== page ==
66 Baker Street, London, W1U 7DJ, United Kingdom

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In October 2020 it was announced that Ooty would close permanently. 

Ooty, named after a small town in Tamil Nadu in southern India, opened in February 2019. The main dining room serves up to 80 customers, and there is a separate basement bar as well as (to open in April) a more casual separate dining area. The décor is very smart, with large, nicely spaced tables and white linen napkins. The head chef is Manmeet Singh Bali, who was previously head chef at Rasoi and also its short-lived successor on the same site, the rebranded Vineet Bhatia London. The cooking focuses on the cuisines of southern India, though the chef is originally from Kashmir. 

The wine list had around a hundred bottles, ranging in price from £26 to £450, with a median price of £50. Sample labels were Muscadet de Sevre en Main Gadais Pere et Fils 2017 at £28 for a bottle that you find in the high street for £7, the excellent Lopez de Heredia Tondonio Reserva 2005 at £70 compared to its retail price of £34, and Meursault Domaine Michelot 2016 at £90 for a wine that will set you back £37 in a shop. For those with the mains there were grander wines such as Puligny Montrachet Chateau de Puligny Montrachet 2016 at £155 compared to its retail price of £60, and Chateau Pichon Lalande 2006 at £315 for a bottle with a current market value of £146. The average mark-up to retail price was 3.1 times, which is fairly high though unexceptional for central London.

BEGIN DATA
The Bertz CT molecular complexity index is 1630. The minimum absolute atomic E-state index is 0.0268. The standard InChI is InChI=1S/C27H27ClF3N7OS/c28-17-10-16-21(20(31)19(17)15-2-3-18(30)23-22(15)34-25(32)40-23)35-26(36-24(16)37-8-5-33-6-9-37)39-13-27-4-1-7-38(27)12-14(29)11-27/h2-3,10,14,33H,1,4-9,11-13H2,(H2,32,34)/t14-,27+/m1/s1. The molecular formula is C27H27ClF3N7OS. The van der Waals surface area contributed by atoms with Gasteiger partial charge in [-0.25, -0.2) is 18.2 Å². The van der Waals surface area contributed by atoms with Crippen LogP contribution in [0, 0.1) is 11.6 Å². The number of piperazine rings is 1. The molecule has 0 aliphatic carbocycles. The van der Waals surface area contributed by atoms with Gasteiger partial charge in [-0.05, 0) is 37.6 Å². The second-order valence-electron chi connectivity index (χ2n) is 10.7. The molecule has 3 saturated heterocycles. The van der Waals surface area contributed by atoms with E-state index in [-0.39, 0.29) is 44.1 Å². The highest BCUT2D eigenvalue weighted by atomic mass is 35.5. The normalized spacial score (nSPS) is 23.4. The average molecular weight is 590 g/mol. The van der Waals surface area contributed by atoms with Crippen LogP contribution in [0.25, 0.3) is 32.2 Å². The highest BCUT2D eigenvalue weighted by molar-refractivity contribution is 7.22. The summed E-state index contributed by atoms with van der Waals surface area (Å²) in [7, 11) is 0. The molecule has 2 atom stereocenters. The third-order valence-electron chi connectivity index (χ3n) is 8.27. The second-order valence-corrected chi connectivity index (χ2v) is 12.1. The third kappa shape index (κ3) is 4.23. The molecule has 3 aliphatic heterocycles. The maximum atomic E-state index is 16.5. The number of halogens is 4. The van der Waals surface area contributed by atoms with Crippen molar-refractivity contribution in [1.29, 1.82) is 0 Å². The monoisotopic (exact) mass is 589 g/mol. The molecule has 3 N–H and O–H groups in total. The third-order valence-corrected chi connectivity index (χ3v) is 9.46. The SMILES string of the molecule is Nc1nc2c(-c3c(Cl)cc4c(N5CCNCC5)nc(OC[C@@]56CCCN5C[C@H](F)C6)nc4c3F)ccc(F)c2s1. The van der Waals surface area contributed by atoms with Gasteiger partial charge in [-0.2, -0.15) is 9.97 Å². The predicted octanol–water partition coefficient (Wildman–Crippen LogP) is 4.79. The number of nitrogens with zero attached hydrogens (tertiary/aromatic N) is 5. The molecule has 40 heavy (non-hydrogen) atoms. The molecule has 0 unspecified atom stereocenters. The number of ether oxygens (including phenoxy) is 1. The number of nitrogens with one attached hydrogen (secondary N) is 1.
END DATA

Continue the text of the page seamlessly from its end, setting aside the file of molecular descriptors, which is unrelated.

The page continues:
A mix of popadoms came with sweet mango chutney as well as mint and coriander. Nothing unusual in that, but the quality of the chutneys was a cut above the norm; they were made from scratch in the kitchen rather than from a jar, and the mango chutney in particular was extremely high quality. A nibble of sea bass was fried in a squid ink-coloured batter with spices, and was nicely cooked inside its protective coating. This came with a little shot glass of tamarind-flavoured soup, which had very good flavour (14/20).

A lacy, net-like dosa was cooked on a griddle and filled with pieces of marinated venison. This came with nice coconut chutney, pleasantly spicy and tangy tomato chutney and an excellent sambal. The dosa was very good, the venison having good flavour, though a couple of the pieces of meat were rather chewy in texture (13/20).

My main course was guinea fowl biryani. A biryani is a good test of an Indian kitchen and the rice here was lovely, being fragrant and aromatic. The guinea fowl avoided dryness and on the side was an egg salan, an egg curry that is found in different variants across India. This worked well, the curry sauce a nice accompaniment to the biryani (15/20). Paratha was very good, completely avoiding dryness and greasiness, the twin perils of a paratha (easily 14/20). Vegetable thoran featured fried broccoli, mange tout and sweet corn with coconut. The vegetables were carefully cooked al dente, and the coconut nicely enhanced the flavour of the vegetables (14/20).